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DreamRift co-founder: publisher piracy fears lead to unambitious games

by Alice O'Connor, Jan 11, 2013 3:00pm PST

Is a pirated game truly a lost sale? Do some people buy games after playing a pirate copy? In a way, it doesn't really matter. The mere belief amongst some publishers that hardcore gamers are frightful pirates is why the DS and 3DS are given over to safe bets like licensed games and sequels, according to Epic Mickey: Power of Illusion dev DreamRift's co-founder Peter Ong.

"There's a perception that the parents/grandparents/non-enthusiast/mainstream/etc. are less likely to go about pirating games," Ong told Gamasutra. "Now I want to make this point loud and clear: Regardless of whether it's true that enthusiast/hardcore gamers are more likely to pirate than mainstream gamers, the fact that publishers believe it to be true has a very real, unfortunate and ugly impact on games."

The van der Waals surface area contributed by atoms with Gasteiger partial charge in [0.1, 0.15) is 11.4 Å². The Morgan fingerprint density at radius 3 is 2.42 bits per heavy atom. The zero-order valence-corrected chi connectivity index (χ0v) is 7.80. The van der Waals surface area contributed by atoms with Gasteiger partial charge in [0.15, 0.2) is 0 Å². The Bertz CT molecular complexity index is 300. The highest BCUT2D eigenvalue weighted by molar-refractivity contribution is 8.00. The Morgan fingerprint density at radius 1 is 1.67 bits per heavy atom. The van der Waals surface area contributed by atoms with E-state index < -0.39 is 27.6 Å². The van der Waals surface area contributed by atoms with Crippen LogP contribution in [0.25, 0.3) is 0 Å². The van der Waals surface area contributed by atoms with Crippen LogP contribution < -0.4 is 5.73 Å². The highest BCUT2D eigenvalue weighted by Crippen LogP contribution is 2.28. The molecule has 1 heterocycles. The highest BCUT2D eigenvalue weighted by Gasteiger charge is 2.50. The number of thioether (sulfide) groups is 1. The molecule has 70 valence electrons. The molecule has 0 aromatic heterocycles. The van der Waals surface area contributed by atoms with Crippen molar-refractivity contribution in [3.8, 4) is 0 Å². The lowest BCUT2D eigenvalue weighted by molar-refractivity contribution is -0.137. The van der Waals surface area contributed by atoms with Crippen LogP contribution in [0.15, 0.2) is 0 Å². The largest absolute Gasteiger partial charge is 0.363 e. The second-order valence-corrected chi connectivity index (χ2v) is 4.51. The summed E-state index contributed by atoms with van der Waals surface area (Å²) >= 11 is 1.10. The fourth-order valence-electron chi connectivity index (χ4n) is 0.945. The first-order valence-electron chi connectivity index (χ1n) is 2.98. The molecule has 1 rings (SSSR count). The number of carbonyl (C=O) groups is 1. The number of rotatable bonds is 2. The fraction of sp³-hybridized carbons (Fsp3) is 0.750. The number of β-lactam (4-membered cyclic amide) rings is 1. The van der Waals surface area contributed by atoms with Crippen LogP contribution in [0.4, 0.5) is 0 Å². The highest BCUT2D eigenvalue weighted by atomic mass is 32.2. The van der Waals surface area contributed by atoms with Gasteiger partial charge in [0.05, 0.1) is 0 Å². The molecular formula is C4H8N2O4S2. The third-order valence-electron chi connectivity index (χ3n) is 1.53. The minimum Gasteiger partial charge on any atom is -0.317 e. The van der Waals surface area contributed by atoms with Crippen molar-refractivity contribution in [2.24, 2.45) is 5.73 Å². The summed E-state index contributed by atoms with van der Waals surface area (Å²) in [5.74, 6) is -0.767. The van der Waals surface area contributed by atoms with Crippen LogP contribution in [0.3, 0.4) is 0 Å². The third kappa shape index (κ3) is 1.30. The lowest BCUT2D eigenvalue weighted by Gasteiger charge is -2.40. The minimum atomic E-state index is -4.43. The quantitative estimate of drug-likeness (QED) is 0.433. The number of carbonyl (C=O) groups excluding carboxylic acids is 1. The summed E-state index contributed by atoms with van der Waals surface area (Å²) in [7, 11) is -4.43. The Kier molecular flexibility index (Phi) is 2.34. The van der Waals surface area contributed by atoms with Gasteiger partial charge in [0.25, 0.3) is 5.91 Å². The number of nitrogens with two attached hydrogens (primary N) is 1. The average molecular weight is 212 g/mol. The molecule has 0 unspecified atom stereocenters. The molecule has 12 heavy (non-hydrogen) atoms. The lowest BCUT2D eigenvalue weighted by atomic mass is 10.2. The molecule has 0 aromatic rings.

Ong explained DreamRift's experiences with this. "When we approached publishers to propose potential game projects with them, most of them brought up their concerns about piracy at some point," he said. "Many publishers even cited the issue of piracy as a specific reason why they decided to back away from our game project, especially with it being an original intellectual property concept."

Evidently publishers do still greenlight original properties, but some are inclined to lean towards ideas that are less likely to target players they believe would pirate rather than buy.

"This means that not only are gamers presented with more and more sports/licensed/sequel games in favor of original IP games, but also that even within non-original IP games, the type of design and gameplay will tend toward less innovative/risky mechanics," Ong said.

Boo! There's a pirate behind you! Calm down, dear: I was only joking--this time.




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